2. I recently found a new toy while essentially "mining" the internet for computer science stuff. It uses advanced technology from A.I. and Human-Computer Interaction to simulate the reciprocation of human social interaction. If you click on the first link in my signature, you can chat with my chatbot, CyberDucky. You will find that as you explore different topics of conversation, CyberDucky will exhibit his own personality including a complex response system. You can create your own chatbot, or CyberTwin, if you click on the second link in my signature, go to the Login tab, and then create an account. The personality of the chatbot you create is made possible by answering a series of personality test questions, the answers to which the program integrates into the character of your CyberTwin.
  3. I am aware of the fact that certain species have evolved physical traits that would reduce the likelihood of them being eaten by predators. E.g. certain insects have evolved to mimic plants so that predators may mistake them as such. However, I have been wondering if any species have evolved a certain trait that makes them more attractive to prey, sort of like a luring system. I am mostly referring to species other than humans or anything biologically related to humans. Perhaps I already know a specific instance of this, but it just eludes me at the moment, so when someone mentions one it may just refresh my memory.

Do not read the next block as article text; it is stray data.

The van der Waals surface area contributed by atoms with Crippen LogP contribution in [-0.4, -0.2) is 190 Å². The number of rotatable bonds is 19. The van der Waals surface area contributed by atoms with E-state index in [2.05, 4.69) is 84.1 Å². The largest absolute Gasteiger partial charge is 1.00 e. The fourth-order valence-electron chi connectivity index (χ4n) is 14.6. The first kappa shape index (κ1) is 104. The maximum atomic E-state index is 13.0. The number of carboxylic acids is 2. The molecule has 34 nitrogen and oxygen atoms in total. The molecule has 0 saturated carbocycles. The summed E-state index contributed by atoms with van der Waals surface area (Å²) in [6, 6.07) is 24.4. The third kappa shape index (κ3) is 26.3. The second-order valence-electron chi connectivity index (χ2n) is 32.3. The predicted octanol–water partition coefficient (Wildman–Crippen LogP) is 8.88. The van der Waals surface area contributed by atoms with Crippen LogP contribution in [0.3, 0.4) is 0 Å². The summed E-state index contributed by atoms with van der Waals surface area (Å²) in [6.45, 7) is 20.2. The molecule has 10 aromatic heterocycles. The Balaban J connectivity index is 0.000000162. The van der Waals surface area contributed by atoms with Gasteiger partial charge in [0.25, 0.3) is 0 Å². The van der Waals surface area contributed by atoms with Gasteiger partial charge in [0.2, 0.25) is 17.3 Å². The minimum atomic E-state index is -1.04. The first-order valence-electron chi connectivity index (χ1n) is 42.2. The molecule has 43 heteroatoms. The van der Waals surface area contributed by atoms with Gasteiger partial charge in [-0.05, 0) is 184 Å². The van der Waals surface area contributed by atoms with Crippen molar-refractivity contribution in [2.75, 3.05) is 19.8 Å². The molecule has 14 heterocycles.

4. I would define geometry as the study of the generalization of spatial structures and of operations on these spatial structures. This definition can include Euclidean spaces, non-euclidean, riemannian spaces, etc, as well as manifolds, supermanifolds, and other spatial structures.